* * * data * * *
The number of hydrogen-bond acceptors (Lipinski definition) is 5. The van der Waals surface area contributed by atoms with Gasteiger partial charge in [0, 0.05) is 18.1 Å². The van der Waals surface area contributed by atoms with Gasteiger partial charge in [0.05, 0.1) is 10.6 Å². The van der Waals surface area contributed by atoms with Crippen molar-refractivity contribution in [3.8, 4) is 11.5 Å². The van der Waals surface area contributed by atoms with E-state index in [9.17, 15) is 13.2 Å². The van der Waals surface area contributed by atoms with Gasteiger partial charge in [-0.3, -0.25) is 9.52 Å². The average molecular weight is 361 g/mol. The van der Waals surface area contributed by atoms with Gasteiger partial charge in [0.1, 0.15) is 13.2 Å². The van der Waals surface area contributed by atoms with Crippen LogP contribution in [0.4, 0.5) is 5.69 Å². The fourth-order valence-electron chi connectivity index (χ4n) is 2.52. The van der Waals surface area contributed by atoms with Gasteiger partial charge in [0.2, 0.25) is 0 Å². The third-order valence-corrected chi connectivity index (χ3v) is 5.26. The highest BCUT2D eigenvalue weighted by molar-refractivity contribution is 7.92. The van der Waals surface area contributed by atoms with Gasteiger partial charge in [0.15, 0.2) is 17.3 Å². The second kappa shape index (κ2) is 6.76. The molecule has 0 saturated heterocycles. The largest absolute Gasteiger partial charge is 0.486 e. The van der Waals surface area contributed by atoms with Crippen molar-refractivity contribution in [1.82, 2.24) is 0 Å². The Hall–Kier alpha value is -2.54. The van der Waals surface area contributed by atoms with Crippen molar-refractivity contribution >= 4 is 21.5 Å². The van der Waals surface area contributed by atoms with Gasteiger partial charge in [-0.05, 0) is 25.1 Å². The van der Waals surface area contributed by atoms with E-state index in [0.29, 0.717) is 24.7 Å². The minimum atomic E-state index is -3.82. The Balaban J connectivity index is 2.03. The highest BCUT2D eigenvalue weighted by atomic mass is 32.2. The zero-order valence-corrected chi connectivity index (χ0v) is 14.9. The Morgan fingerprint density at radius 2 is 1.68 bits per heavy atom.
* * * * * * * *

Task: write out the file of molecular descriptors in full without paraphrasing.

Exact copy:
The number of hydrogen-bond acceptors (Lipinski definition) is 5. The van der Waals surface area contributed by atoms with Gasteiger partial charge in [0, 0.05) is 18.1 Å². The van der Waals surface area contributed by atoms with Gasteiger partial charge in [0.05, 0.1) is 10.6 Å². The van der Waals surface area contributed by atoms with Crippen molar-refractivity contribution in [3.8, 4) is 11.5 Å². The van der Waals surface area contributed by atoms with E-state index in [9.17, 15) is 13.2 Å². The van der Waals surface area contributed by atoms with Gasteiger partial charge in [-0.3, -0.25) is 9.52 Å². The average molecular weight is 361 g/mol. The van der Waals surface area contributed by atoms with Gasteiger partial charge in [0.1, 0.15) is 13.2 Å². The van der Waals surface area contributed by atoms with Crippen LogP contribution in [0.4, 0.5) is 5.69 Å². The fourth-order valence-electron chi connectivity index (χ4n) is 2.52. The van der Waals surface area contributed by atoms with Gasteiger partial charge in [0.2, 0.25) is 0 Å². The third-order valence-corrected chi connectivity index (χ3v) is 5.26. The highest BCUT2D eigenvalue weighted by molar-refractivity contribution is 7.92. The van der Waals surface area contributed by atoms with Gasteiger partial charge in [0.15, 0.2) is 17.3 Å². The second kappa shape index (κ2) is 6.76. The molecule has 0 saturated heterocycles. The largest absolute Gasteiger partial charge is 0.486 e. The van der Waals surface area contributed by atoms with Crippen molar-refractivity contribution in [1.82, 2.24) is 0 Å². The Hall–Kier alpha value is -2.54. The van der Waals surface area contributed by atoms with Crippen molar-refractivity contribution >= 4 is 21.5 Å². The van der Waals surface area contributed by atoms with Gasteiger partial charge in [-0.05, 0) is 25.1 Å². The van der Waals surface area contributed by atoms with E-state index in [0.29, 0.717) is 24.7 Å². The minimum atomic E-state index is -3.82. The Balaban J connectivity index is 2.03. The highest BCUT2D eigenvalue weighted by atomic mass is 32.2. The zero-order valence-corrected chi connectivity index (χ0v) is 14.9. The Morgan fingerprint density at radius 2 is 1.68 bits per heavy atom.